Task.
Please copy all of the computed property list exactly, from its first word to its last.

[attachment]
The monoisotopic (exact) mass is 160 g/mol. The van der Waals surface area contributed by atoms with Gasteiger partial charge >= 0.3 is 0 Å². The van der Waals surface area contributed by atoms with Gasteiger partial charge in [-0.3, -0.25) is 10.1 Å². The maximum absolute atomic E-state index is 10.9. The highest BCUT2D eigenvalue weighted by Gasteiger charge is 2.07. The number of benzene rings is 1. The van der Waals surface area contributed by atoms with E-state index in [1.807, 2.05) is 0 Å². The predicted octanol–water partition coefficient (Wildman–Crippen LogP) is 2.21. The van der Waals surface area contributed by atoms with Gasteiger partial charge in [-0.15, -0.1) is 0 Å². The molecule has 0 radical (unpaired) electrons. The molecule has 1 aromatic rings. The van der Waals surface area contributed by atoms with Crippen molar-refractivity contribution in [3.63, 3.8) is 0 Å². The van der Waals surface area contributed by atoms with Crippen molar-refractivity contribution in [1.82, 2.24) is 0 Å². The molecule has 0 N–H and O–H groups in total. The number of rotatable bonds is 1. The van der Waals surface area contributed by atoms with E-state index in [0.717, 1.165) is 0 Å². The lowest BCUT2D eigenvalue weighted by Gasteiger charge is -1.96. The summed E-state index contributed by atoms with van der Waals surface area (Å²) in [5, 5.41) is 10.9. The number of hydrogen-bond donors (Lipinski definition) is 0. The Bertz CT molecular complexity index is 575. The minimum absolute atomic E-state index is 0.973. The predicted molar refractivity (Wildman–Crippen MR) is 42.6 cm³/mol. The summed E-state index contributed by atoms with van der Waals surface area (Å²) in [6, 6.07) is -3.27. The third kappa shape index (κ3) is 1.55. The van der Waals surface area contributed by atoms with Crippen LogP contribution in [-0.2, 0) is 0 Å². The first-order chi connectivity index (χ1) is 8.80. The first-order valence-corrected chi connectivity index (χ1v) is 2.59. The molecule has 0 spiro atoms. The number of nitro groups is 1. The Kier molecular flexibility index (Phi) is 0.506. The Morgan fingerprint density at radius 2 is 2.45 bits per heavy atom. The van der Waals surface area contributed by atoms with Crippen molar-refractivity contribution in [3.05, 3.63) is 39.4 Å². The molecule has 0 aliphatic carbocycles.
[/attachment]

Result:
The monoisotopic (exact) mass is 160 g/mol. The van der Waals surface area contributed by atoms with Gasteiger partial charge >= 0.3 is 0 Å². The van der Waals surface area contributed by atoms with Gasteiger partial charge in [-0.3, -0.25) is 10.1 Å². The maximum absolute atomic E-state index is 10.9. The highest BCUT2D eigenvalue weighted by Gasteiger charge is 2.07. The number of benzene rings is 1. The van der Waals surface area contributed by atoms with E-state index in [1.807, 2.05) is 0 Å². The predicted octanol–water partition coefficient (Wildman–Crippen LogP) is 2.21. The van der Waals surface area contributed by atoms with Gasteiger partial charge in [-0.15, -0.1) is 0 Å². The molecule has 0 radical (unpaired) electrons. The molecule has 1 aromatic rings. The van der Waals surface area contributed by atoms with Crippen molar-refractivity contribution in [3.63, 3.8) is 0 Å². The van der Waals surface area contributed by atoms with Crippen molar-refractivity contribution in [1.82, 2.24) is 0 Å². The molecule has 0 N–H and O–H groups in total. The number of rotatable bonds is 1. The van der Waals surface area contributed by atoms with E-state index in [0.717, 1.165) is 0 Å². The lowest BCUT2D eigenvalue weighted by Gasteiger charge is -1.96. The summed E-state index contributed by atoms with van der Waals surface area (Å²) in [5, 5.41) is 10.9. The number of hydrogen-bond donors (Lipinski definition) is 0. The Bertz CT molecular complexity index is 575. The minimum absolute atomic E-state index is 0.973. The predicted molar refractivity (Wildman–Crippen MR) is 42.6 cm³/mol. The summed E-state index contributed by atoms with van der Waals surface area (Å²) in [6, 6.07) is -3.27. The third kappa shape index (κ3) is 1.55. The van der Waals surface area contributed by atoms with Crippen LogP contribution in [-0.2, 0) is 0 Å². The first-order chi connectivity index (χ1) is 8.80. The first-order valence-corrected chi connectivity index (χ1v) is 2.59. The molecule has 0 spiro atoms. The number of nitro groups is 1. The Kier molecular flexibility index (Phi) is 0.506. The Morgan fingerprint density at radius 2 is 2.45 bits per heavy atom. The van der Waals surface area contributed by atoms with Crippen molar-refractivity contribution in [3.05, 3.63) is 39.4 Å². The molecule has 0 aliphatic carbocycles.